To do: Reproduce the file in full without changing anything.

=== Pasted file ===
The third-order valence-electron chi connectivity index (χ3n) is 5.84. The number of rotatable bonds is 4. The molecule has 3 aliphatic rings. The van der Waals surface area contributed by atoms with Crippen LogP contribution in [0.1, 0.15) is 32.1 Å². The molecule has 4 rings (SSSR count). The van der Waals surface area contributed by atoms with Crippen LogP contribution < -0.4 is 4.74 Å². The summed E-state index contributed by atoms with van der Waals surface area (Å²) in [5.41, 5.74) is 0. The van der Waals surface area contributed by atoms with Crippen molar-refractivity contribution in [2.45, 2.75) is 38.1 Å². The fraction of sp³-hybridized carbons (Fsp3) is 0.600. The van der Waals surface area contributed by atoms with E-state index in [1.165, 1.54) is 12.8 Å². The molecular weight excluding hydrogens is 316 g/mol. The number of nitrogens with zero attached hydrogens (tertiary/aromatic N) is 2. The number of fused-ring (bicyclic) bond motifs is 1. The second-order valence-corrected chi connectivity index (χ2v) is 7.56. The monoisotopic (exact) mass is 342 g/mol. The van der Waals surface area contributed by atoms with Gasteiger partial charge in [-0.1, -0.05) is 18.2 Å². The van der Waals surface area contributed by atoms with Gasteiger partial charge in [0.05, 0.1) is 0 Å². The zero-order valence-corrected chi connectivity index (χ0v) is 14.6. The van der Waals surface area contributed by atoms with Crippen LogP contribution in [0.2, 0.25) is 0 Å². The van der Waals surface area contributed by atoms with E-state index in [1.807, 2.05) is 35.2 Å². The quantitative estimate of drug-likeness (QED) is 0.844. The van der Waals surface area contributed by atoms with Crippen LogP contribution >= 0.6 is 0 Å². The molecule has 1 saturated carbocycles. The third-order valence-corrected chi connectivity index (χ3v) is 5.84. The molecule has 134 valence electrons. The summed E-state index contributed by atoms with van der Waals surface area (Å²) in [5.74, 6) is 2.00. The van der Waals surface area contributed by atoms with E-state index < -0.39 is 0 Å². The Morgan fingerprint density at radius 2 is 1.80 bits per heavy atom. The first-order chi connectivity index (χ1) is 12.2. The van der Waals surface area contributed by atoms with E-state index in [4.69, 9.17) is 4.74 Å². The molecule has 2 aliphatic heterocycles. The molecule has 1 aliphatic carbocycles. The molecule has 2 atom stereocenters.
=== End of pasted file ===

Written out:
The third-order valence-electron chi connectivity index (χ3n) is 5.84. The number of rotatable bonds is 4. The molecule has 3 aliphatic rings. The van der Waals surface area contributed by atoms with Crippen LogP contribution in [0.1, 0.15) is 32.1 Å². The molecule has 4 rings (SSSR count). The van der Waals surface area contributed by atoms with Crippen LogP contribution < -0.4 is 4.74 Å². The summed E-state index contributed by atoms with van der Waals surface area (Å²) in [5.41, 5.74) is 0. The van der Waals surface area contributed by atoms with Crippen molar-refractivity contribution in [2.45, 2.75) is 38.1 Å². The fraction of sp³-hybridized carbons (Fsp3) is 0.600. The van der Waals surface area contributed by atoms with E-state index in [1.165, 1.54) is 12.8 Å². The molecular weight excluding hydrogens is 316 g/mol. The number of nitrogens with zero attached hydrogens (tertiary/aromatic N) is 2. The number of fused-ring (bicyclic) bond motifs is 1. The second-order valence-corrected chi connectivity index (χ2v) is 7.56. The monoisotopic (exact) mass is 342 g/mol. The van der Waals surface area contributed by atoms with Gasteiger partial charge in [-0.1, -0.05) is 18.2 Å². The van der Waals surface area contributed by atoms with Gasteiger partial charge in [0.05, 0.1) is 0 Å². The zero-order valence-corrected chi connectivity index (χ0v) is 14.6. The van der Waals surface area contributed by atoms with Crippen LogP contribution in [0.2, 0.25) is 0 Å². The van der Waals surface area contributed by atoms with E-state index in [1.807, 2.05) is 35.2 Å². The quantitative estimate of drug-likeness (QED) is 0.844. The van der Waals surface area contributed by atoms with Crippen LogP contribution >= 0.6 is 0 Å². The molecule has 1 saturated carbocycles. The third-order valence-corrected chi connectivity index (χ3v) is 5.84. The molecule has 134 valence electrons. The summed E-state index contributed by atoms with van der Waals surface area (Å²) in [5.74, 6) is 2.00. The van der Waals surface area contributed by atoms with E-state index < -0.39 is 0 Å². The Morgan fingerprint density at radius 2 is 1.80 bits per heavy atom. The first-order chi connectivity index (χ1) is 12.2. The van der Waals surface area contributed by atoms with E-state index in [4.69, 9.17) is 4.74 Å². The molecule has 2 aliphatic heterocycles. The molecule has 1 aliphatic carbocycles. The molecule has 2 atom stereocenters.